On the whole, I don’t want to be a dick about grammar. In high school, first quarter I would always get a B in English, and it was entirely due to how the curriculum front-loaded grammar every year. Drove my mother nuts. It wasn’t until I started teaching grammar that I started to really get it–one of the best ways to learn something is to teach it, I think–but I still don’t want to diagram a sentence.

And, you know, nobody has perfect grammar. Nobody catches every typo (I think it was Neil Gaiman who said the easiest way to find a typo in your published book is to open it. Because that will be the first thing you see). But, at least in the case of this book, it’s fun to read about people whose job it is to try.

(Oh, and one of my other favorite things so far in the book: “Sometimes sentences don’t need to be repunctuated; they need to be rewritten” (25). Ain’t that the truth.)


*For the record, the battle lines fell pretty much generationally. Gen X and above are pro-two spaces, the youth of today are all one-spacers. It was kind of hilarious.

Dreyer, Benjamin. Dreyer’s English. Random House, 2019.

How to Be a Good Beta Reader

In which I natter on about beta-ing because why the heck not?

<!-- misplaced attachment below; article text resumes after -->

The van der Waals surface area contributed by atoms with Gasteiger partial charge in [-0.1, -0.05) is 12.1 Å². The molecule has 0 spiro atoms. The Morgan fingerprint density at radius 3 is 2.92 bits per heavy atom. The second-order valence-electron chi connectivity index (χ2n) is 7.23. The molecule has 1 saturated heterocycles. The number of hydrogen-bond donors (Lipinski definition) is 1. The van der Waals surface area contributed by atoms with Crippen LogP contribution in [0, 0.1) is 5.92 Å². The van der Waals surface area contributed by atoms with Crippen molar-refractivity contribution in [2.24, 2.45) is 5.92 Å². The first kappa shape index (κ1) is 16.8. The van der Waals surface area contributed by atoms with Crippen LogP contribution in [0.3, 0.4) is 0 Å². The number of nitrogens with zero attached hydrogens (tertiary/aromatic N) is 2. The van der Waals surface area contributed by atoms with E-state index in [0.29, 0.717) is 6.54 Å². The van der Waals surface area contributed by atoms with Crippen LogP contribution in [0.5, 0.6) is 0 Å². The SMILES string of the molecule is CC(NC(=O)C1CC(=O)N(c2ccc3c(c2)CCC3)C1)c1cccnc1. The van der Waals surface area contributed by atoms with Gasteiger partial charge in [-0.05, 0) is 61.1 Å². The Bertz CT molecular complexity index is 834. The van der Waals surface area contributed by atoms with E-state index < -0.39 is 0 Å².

I see a lot of writing advice, but I don’t think I’ve ever seen any beta-ing advice.  So I thought I’d write down my tips for being a good first reader/critiquer/beta reader.  Obviously your mileage may vary on this, as with any advice, but these are the things I try to do when I’m critiquing, and they’re the things I appreciate from a critique.

Continue reading “How to Be a Good Beta Reader”

Hello, there; it’s been a while …

Life has been a bit more up and down than is even usual for me, resulting in not a whole lot of content blogging.  First we had Irma and the evacuation; then I had a health scare that knocked everything sideways for a couple of months.[1]  I feel like I’m just now getting myself back on track after all that mess, and it’s March.

I’m also staring down my birthday later this week, which is always a fraught experience.  Although, really, I have been dealing with the decrepitude of old age for, like, months now, so it’s not as bad as it’s been in the past.  Usually I don’t mind my age much, but birthdays get to me.  Age is just a number, but a birthday is a date and cannot be ignored.  ONE YEAR CLOSER TO THE GRAVE!  Or something like that.

Anyway.

All of that is to say that I will, I hope, have a few more not-promotional blog posts coming your way soon (although I have a couple of promotional posts, too, whee!).  I’ve been watching ACS: The Assassination of Gianni Versace and, of course, Jessica Jones; I’ve been reading stuff, and–this is hilarious–I have been playing Zelda: Breath of the Wild.  No, seriously, my video gaming has thus far been Lego games, Pokemon (DS and N64), Mario Kart, Mario Party, and an ill-advised foray into the motion-sickness hell that is Epic Mickey.  I’ve never played one of these quest-y games where I don’t know the plot already–or, when I did, I got so sick I had to stop before it got really good.

So I have things to write about.  Stay tuned.  :)

1 [back]I am fine.  All is well in Laura-land.